“Due to the popularity and familiarity of the tales, not only the layman, but also people inside many academic fields, who are concerned with such works, will find this book more than interesting. Given that this book will consist of a collection of handpicked essays concerning various aspects of these diverse adaptations of the literary fairy tales, an assortment of readers should find this book and its topic of great interest.

While our interests are broad and inclusive, we are particularly interested in papers that discuss fairy tales in contemporary popular culture (TV shows, movies, graphic novels, advertising, toys, video games, popular literature, etc), revisions and adaptations of fairy tales, and pedagogical uses of and approaches to fairy tales. Still, we are interested in as wide an array of papers as possible, so please do not hesitate to send a submission on any fairy tale related subject may it be on cultural significance, on gender, aspects of masculinity and femininity, theory, etc.”

Today, I am happy to announce that I received word that my controversial proposal was accepted to be added to the collection. It was well worth the time and effort. The title of my article forthcoming: “The Soul Of Black Folktales: Race, Class, Ethics, and Humanism in NBC’s GRIMM and Brer Rabbit

My proposal is really too long and complex for a blog post, but I will sum it up with my thesis here:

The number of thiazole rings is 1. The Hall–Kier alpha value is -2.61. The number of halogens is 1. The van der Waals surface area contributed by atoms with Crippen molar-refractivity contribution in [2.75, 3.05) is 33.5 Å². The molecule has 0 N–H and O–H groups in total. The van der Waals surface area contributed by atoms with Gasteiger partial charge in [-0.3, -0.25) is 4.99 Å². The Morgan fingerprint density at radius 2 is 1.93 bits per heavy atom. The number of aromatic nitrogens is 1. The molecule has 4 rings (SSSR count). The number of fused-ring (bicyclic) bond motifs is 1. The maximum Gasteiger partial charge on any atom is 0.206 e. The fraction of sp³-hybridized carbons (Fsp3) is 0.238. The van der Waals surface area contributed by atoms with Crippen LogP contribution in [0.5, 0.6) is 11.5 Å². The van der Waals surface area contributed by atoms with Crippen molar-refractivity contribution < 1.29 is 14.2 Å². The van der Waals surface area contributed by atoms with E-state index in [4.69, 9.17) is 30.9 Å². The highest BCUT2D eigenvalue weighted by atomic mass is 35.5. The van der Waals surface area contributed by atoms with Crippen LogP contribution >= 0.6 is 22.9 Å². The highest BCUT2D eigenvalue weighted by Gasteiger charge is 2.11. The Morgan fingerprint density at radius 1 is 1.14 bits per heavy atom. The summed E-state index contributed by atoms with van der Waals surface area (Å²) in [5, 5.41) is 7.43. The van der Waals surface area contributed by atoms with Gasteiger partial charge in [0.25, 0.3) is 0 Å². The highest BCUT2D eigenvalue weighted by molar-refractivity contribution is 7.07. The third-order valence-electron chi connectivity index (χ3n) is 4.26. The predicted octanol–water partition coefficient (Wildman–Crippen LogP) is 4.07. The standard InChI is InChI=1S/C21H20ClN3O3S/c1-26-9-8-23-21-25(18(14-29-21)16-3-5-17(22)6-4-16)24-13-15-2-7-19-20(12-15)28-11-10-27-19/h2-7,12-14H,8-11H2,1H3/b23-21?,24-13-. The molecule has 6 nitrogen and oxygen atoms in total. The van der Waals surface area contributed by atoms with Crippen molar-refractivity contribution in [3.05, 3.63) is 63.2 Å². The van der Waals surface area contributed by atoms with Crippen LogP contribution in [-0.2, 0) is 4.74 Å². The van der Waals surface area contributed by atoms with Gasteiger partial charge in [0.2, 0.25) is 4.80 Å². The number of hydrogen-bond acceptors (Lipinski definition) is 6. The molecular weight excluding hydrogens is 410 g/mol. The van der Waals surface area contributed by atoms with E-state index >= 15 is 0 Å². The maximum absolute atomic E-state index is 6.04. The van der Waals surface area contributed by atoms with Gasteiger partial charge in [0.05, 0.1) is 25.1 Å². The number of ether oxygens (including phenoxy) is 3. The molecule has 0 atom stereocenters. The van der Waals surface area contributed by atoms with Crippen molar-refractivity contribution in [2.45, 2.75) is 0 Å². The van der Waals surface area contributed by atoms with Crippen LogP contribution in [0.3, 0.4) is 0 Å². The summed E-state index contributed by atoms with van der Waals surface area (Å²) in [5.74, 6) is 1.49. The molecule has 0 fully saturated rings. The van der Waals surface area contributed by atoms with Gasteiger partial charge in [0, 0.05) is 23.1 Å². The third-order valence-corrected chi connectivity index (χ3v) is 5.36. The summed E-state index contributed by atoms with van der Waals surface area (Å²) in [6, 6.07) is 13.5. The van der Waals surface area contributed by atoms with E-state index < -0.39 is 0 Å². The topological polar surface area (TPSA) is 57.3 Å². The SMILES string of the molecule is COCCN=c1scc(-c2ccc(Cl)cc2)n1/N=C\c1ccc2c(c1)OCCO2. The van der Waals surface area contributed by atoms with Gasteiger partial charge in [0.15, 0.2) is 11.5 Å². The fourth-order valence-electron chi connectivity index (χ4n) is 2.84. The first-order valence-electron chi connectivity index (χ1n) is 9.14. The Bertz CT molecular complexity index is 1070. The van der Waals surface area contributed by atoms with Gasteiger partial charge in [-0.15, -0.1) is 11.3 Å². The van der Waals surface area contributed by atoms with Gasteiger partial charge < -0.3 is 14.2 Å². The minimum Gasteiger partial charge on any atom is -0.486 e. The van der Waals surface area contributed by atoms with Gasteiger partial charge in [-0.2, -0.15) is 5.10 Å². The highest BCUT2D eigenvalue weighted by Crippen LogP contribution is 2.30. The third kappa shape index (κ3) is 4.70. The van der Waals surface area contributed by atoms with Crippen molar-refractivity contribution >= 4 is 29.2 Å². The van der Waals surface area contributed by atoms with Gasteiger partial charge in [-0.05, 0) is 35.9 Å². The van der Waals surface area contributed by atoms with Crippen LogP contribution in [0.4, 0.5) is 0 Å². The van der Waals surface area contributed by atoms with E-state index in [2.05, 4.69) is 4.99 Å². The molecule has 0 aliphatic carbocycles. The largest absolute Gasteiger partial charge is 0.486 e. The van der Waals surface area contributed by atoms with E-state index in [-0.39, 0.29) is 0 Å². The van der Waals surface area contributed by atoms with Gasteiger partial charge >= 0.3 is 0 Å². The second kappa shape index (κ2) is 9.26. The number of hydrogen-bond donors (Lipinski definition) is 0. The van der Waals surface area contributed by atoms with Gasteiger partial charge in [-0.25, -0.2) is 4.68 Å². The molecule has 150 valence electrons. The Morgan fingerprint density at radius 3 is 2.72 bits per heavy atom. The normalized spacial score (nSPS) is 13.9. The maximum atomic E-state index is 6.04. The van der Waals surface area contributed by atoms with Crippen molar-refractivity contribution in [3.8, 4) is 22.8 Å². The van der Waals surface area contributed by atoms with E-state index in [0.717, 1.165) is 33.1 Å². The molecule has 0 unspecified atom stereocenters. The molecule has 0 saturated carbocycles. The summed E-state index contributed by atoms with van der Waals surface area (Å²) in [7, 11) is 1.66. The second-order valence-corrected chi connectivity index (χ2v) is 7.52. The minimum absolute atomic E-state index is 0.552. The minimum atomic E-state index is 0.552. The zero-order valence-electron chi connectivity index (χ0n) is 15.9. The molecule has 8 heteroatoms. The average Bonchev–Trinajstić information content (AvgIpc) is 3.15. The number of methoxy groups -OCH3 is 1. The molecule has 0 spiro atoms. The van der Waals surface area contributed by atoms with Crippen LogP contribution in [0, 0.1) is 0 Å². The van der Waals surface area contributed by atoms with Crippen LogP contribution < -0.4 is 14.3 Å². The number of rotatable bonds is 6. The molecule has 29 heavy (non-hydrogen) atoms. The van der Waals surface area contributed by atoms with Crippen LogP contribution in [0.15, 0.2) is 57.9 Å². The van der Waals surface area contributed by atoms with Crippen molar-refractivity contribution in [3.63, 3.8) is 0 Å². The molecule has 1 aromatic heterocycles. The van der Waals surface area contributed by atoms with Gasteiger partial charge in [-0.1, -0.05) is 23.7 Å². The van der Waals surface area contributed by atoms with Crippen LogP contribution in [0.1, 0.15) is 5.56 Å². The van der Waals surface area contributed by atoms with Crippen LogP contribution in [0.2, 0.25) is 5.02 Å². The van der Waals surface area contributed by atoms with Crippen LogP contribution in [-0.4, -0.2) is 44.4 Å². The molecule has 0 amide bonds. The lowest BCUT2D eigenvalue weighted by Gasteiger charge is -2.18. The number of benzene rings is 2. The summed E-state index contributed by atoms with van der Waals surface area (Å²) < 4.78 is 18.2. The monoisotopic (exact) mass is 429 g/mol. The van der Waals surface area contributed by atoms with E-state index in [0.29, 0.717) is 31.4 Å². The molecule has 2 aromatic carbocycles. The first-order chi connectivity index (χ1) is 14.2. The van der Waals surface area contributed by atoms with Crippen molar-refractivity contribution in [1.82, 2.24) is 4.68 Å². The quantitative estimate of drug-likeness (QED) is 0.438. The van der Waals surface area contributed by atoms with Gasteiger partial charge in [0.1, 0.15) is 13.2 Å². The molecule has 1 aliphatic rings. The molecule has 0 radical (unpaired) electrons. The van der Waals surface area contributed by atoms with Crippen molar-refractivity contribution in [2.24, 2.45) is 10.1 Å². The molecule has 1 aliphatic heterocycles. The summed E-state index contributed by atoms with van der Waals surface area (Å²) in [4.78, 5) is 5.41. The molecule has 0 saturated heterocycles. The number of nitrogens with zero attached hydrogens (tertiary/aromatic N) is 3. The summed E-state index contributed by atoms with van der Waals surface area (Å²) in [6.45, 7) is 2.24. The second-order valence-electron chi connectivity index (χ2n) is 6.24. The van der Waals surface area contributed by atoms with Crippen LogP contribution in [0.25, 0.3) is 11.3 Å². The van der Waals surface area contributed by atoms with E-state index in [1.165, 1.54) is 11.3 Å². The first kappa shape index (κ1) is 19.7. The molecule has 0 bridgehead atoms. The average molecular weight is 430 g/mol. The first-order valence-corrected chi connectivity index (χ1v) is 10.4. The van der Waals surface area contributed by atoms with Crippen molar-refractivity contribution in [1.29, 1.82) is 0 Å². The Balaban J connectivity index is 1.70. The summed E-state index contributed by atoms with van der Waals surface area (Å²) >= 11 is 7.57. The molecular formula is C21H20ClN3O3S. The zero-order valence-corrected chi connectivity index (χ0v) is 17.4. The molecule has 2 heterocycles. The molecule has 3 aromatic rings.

“I believe that this return of European fairytales to prominence in U.S. American culture is worthy of a critical investigation as it pertains to race, ethnicity, and class difference. In particular, I will examine ideas of European particularity and identity as well as class struggle in NBC’s GRIMM. First, I intend to observe the reception history of the folktales recorded by the Brothers Grimm in their 19th German context and what the implications are for European national identities. By way of comparison, I will also examine Joel Chandler Harris’ dissemination of the folktales passed on by enslaved Africans located in the Antebellum South, and what that meant for black racial identity formation. In both instances, Brer Rabbit and the Brothers Grimm’s stories as folk tales function as secular pedagogical tools aimed at teaching adults and children what it means to be a member of their given culture. I argue that NBC’s GRIMM serves as a hybrid text, as both an other-worldly supernatural (in the tradition of old European fairytales) horror show as well as a this-worldly folktale that addresses contemporary political issues, such as economic inequality and histories of racism, (much like the tales of Brer Rabbit).”

I believe that this article is important for a couple of reasons. First, there has yet to be a comparative study of the politics behind black folktales and European fairytales, and why this is important for the reception of these stories. Secondly, I think it is a good opportunity to have a dialogue with Black humanist and atheist traditions, and their views of black folktales as religious works. Are the politics and histories of black bodies ignored in our readings of Brer Rabbit? What kind of moral agency does Brer Rabbit possess that could be useful for today, and does anti-racist horror tv show like GRIMM have a shared trickster ethic with black folktales?

These are the things I am interested in, and I will keep you all updated!